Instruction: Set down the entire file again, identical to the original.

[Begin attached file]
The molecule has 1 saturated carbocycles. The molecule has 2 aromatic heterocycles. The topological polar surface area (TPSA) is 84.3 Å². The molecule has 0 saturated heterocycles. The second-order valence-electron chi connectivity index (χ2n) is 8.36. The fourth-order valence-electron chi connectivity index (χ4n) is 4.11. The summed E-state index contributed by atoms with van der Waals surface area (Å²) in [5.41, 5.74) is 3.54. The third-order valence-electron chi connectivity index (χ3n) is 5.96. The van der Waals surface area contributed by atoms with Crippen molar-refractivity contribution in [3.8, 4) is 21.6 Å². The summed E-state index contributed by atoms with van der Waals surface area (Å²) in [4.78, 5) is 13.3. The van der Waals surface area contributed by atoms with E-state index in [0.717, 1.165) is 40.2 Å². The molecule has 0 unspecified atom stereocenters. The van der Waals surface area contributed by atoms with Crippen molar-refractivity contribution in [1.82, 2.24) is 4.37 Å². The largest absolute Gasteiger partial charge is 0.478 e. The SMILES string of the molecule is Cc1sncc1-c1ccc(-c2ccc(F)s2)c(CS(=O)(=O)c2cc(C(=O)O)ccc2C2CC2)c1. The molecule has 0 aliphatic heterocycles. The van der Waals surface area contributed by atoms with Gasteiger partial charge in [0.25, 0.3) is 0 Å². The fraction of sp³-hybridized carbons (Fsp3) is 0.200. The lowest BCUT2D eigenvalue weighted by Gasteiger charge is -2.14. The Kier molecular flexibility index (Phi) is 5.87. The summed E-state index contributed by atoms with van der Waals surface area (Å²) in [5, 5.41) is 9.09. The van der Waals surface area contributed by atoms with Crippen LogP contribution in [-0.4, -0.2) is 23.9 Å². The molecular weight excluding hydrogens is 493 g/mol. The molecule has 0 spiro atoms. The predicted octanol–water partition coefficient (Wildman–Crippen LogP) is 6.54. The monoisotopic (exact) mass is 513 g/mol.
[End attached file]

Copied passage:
The molecule has 1 saturated carbocycles. The molecule has 2 aromatic heterocycles. The topological polar surface area (TPSA) is 84.3 Å². The molecule has 0 saturated heterocycles. The second-order valence-electron chi connectivity index (χ2n) is 8.36. The fourth-order valence-electron chi connectivity index (χ4n) is 4.11. The summed E-state index contributed by atoms with van der Waals surface area (Å²) in [5.41, 5.74) is 3.54. The third-order valence-electron chi connectivity index (χ3n) is 5.96. The van der Waals surface area contributed by atoms with Crippen molar-refractivity contribution in [3.8, 4) is 21.6 Å². The summed E-state index contributed by atoms with van der Waals surface area (Å²) in [4.78, 5) is 13.3. The van der Waals surface area contributed by atoms with E-state index in [0.717, 1.165) is 40.2 Å². The molecule has 0 unspecified atom stereocenters. The van der Waals surface area contributed by atoms with Crippen molar-refractivity contribution in [1.82, 2.24) is 4.37 Å². The largest absolute Gasteiger partial charge is 0.478 e. The SMILES string of the molecule is Cc1sncc1-c1ccc(-c2ccc(F)s2)c(CS(=O)(=O)c2cc(C(=O)O)ccc2C2CC2)c1. The molecule has 0 aliphatic heterocycles. The van der Waals surface area contributed by atoms with Gasteiger partial charge in [0.25, 0.3) is 0 Å². The fraction of sp³-hybridized carbons (Fsp3) is 0.200. The lowest BCUT2D eigenvalue weighted by Gasteiger charge is -2.14. The Kier molecular flexibility index (Phi) is 5.87. The summed E-state index contributed by atoms with van der Waals surface area (Å²) in [5, 5.41) is 9.09. The van der Waals surface area contributed by atoms with Crippen LogP contribution in [-0.4, -0.2) is 23.9 Å². The molecular weight excluding hydrogens is 493 g/mol. The molecule has 0 spiro atoms. The predicted octanol–water partition coefficient (Wildman–Crippen LogP) is 6.54. The monoisotopic (exact) mass is 513 g/mol.